After years of threatening to inject its unwelcome wet and dry extremes into our seasonal climate, the chances of the El Niño bogeyman shaking up the weather later this year are now greater than ever, scientists say.
Following significant changes in the last two weeks, Australian Government's Bureau of Meterology has just confirmed that El Niño thresholds had been reached in the tropical Pacific for the first time since March 2010.
Climate scientist Professor James Renwick, of Victoria University, said an El Niño system arriving as early as winter or spring could be the most notable the country has seen in perhaps a decade.
In New Zealand, the ocean-driven system typically meant farmers in the western, wetter parts of the country often faced significant damage to pastures from too much rainfall, and it was also harder for stock to thrive in the constant wet.
• Chance of El Niño weather doubles
Those in the east, faced with dry conditions, needed to consider food availability for stock.
El Niño events have been devastating in the past - the last severe system in 1997 and 1998 caused a major drought that cost the country hundreds of millions of dollars.
Seas along the equator were presently abnormally warm right across the Pacific, from the South American coast to the Solomon Islands.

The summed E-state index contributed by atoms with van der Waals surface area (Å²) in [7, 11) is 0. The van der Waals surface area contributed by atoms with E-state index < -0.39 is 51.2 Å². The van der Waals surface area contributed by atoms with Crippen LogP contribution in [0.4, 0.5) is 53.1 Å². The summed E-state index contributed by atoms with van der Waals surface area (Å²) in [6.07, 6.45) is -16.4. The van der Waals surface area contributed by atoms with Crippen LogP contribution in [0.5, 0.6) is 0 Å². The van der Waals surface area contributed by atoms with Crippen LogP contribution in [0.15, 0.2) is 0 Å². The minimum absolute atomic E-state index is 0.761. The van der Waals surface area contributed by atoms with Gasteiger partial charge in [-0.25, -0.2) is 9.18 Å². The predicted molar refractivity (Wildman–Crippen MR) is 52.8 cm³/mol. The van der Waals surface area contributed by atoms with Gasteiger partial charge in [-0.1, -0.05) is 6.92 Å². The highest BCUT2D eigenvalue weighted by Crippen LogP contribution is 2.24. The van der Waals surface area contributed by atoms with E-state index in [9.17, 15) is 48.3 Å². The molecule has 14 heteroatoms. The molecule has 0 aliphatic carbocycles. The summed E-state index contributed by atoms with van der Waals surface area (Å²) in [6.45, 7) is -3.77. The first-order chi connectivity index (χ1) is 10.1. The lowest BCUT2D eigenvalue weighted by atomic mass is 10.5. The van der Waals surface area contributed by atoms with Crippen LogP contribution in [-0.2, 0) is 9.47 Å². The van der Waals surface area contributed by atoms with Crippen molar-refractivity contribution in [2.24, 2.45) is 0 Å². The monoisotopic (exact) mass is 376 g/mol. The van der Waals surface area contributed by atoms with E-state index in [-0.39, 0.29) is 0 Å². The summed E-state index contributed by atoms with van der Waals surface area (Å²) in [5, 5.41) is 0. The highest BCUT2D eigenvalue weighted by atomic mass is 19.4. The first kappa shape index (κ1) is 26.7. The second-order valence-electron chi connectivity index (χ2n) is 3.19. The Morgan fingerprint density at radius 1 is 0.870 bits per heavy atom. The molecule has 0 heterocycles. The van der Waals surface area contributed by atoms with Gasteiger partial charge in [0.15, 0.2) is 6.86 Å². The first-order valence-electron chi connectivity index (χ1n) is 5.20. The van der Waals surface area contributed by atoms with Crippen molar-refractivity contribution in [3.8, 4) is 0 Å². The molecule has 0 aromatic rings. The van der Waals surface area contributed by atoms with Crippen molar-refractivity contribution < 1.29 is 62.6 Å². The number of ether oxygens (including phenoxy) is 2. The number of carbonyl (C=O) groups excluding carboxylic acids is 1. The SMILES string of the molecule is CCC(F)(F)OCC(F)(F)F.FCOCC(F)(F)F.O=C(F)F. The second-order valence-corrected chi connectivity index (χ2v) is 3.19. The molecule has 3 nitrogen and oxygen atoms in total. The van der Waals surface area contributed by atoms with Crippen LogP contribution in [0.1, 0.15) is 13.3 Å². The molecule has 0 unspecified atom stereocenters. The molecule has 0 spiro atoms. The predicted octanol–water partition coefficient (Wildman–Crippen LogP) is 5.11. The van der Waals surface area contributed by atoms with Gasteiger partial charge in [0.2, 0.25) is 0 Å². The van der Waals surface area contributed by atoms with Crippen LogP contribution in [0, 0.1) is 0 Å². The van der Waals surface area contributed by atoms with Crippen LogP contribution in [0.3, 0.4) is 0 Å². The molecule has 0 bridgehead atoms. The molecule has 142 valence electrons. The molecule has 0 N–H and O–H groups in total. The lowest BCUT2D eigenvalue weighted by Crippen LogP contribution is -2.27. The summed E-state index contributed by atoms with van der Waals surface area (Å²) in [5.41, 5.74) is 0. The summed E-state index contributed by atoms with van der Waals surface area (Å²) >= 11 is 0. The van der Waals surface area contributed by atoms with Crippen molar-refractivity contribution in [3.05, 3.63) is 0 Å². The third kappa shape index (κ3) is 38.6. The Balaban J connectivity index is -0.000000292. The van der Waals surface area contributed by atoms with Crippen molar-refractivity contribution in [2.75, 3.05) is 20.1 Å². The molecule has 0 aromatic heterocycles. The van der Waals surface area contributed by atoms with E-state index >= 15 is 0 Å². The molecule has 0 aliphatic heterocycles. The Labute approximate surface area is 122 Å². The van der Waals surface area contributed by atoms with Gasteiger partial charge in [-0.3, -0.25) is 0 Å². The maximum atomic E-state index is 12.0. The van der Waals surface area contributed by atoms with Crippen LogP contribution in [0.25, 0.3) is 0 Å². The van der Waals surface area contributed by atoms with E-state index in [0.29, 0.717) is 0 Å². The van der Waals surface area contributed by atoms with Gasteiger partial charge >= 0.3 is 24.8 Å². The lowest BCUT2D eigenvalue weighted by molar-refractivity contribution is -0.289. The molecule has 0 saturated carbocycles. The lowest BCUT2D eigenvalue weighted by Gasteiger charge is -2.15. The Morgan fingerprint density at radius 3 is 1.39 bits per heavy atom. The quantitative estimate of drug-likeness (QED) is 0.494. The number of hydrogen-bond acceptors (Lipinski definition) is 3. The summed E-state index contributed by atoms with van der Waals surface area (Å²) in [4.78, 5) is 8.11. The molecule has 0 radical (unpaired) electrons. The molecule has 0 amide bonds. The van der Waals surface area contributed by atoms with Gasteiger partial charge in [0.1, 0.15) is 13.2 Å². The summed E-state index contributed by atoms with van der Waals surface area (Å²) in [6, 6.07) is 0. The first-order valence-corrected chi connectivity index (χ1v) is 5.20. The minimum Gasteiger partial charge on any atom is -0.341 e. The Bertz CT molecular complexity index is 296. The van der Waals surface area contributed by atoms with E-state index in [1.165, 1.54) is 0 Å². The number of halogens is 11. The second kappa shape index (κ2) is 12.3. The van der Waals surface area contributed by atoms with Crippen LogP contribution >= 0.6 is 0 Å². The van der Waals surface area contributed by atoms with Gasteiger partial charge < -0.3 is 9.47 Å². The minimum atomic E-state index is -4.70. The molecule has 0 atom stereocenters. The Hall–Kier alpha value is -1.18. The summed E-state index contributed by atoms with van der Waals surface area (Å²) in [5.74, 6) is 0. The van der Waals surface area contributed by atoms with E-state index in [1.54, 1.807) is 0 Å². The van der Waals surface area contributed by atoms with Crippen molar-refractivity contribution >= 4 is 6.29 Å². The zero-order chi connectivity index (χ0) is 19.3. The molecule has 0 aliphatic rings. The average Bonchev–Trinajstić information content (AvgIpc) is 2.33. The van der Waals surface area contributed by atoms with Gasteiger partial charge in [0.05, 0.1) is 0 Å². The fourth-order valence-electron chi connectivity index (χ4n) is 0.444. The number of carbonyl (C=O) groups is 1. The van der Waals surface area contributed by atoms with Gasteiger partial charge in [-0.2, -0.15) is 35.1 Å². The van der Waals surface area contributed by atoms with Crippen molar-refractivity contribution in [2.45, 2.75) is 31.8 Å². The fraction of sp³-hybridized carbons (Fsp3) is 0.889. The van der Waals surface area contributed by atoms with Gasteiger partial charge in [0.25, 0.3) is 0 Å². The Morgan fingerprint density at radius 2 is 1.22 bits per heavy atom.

This unusual warmth had increased over the last few weeks, with seas now more than 2 degrees above normal near South America, and more than one degree above normal elsewhere along the equator.
"This so-called warm tongue of water along the equator is the classic El Niño signature," MetService meteorologist Georgina Griffiths said.
"And it has intensified in recent weeks."
The atmosphere is playing ball, too, with weaker trade winds observed along the equator.
This, too, was the traditional El Niño atmospheric signal - and it altered where the rain falls in the tropics.
The latest climate predictions indicated a solid chance - around 70 per cent - that El Niño conditions would continue through the southern winter and spring.
What could it mean for New Zealand?
At this stage it was too early to tell whether this El Niño will be a strong event, as the models still showed a fairly wide range of outcomes.